"You could see the look on JT's face," Dixon wrote in this newspaper. "There were times when he was just hanging on, Hernandez was always trying to drag him out of position. The only reason Hernandez did not have a greater impact on the game was simply because he did not get the ball that much." We were witnessing a player with "the ability to be better than Ronaldo", Dixon wrote.
It was his temperament that raised doubts. Not in the way that Rooney's does but because Hernandez's upbringing, amid the bucolic delights of Guadalajara, is so far removed from a Croxteth boyhood – or from Federico Macheda's formative years in the poverty of Rome's rundown Ponte di Nona district. Hernandez simply has not known much struggle and after more than two years without a goal for Chivas, despite an ascetic lifestyle, he thought his football days were over. His father recalls a breakfast meeting at a restaurant between parents, son and agent, which was supposed to be a discussion on how best to move his football career on, turning into a counselling session. "He doubted himself; he doubted he was capable of playing in the first division," said Javier Snr.
Hernandez has sometimes been in too much of a rush – his former youth coach Professor Marco Fabian remembers him getting out of the car so quickly in his rush to get to training that he fell flat on his face – but in his only career crisis he put his faith in his parents. Ferguson considers them critical to his rapid adjustment. Three generations of footballers "gives a tradition to the family which he does not want to fail and pushes him to give his best", the manager said recently.
Hernandez certainly doesn't look like an individual wracked by inner doubts. La Sonrisa (the beaming smile) is a quality one Mexican publication was enthusing about only this week in its own analysis of why Hernandez has succeeded here. The Mexicans are also amused, incidentally, by the English struggling with pronunciation of "Chicharito" – the nickname behind his personal merchandise whirlwind. We saw the grin at its widest after the headed goal against Stoke City, which was well timed in more ways than one. It came only four days after Rooney had questioned whether United could still afford world-class players. Coincidentally, Hernandez commanded the cover of the United match programme the night Rooney went public with his doubts.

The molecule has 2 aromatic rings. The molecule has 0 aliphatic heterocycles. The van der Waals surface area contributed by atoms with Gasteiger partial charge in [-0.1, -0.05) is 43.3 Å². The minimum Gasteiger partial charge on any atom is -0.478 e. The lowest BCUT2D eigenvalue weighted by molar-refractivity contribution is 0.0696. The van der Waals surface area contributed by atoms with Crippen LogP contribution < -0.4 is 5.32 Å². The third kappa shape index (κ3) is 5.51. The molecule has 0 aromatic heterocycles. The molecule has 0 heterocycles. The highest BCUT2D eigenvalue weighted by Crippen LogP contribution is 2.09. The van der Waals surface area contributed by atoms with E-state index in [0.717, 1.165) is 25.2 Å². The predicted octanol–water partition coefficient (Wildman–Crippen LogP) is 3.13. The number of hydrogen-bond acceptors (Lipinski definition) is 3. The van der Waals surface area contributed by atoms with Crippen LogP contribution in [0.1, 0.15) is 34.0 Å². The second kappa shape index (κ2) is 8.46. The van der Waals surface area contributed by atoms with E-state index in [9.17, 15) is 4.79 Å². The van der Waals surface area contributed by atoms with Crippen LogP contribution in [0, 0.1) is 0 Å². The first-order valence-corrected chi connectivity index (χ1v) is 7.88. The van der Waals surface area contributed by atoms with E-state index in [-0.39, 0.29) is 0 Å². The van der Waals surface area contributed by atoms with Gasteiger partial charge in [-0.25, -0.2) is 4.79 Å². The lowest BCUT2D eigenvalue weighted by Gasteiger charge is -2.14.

There are not too many complaints in the United commercial department, where Hernandez is concerned. The production run of "Chicharito" replica shirts last year was supposed to satisfy Mexican demand for a full year. They had sold out inside two months and United have recently overtaken Barcelona as Nike's most popular team in Mexico. The shirt production run will increase by 300 per cent this summer.
No one will blame Rooney for badgering Ferguson to play Hernandez on Saturday against Manchester City – a game which he, unlike Rooney, is very likely to start. Having scored nine of his 13 goals this season when Hernandez has been creating those pockets, Rooney knows his value. Manuel Lapuente, a former coach of the Mexican national team counselled this week against excessive expectations. "You have to leave him, let him grow, continue with these achievements and hope that these achievements keep continuing," he said. But Hernandez has come a long way in a year. He remains a young man in a tearing hurry.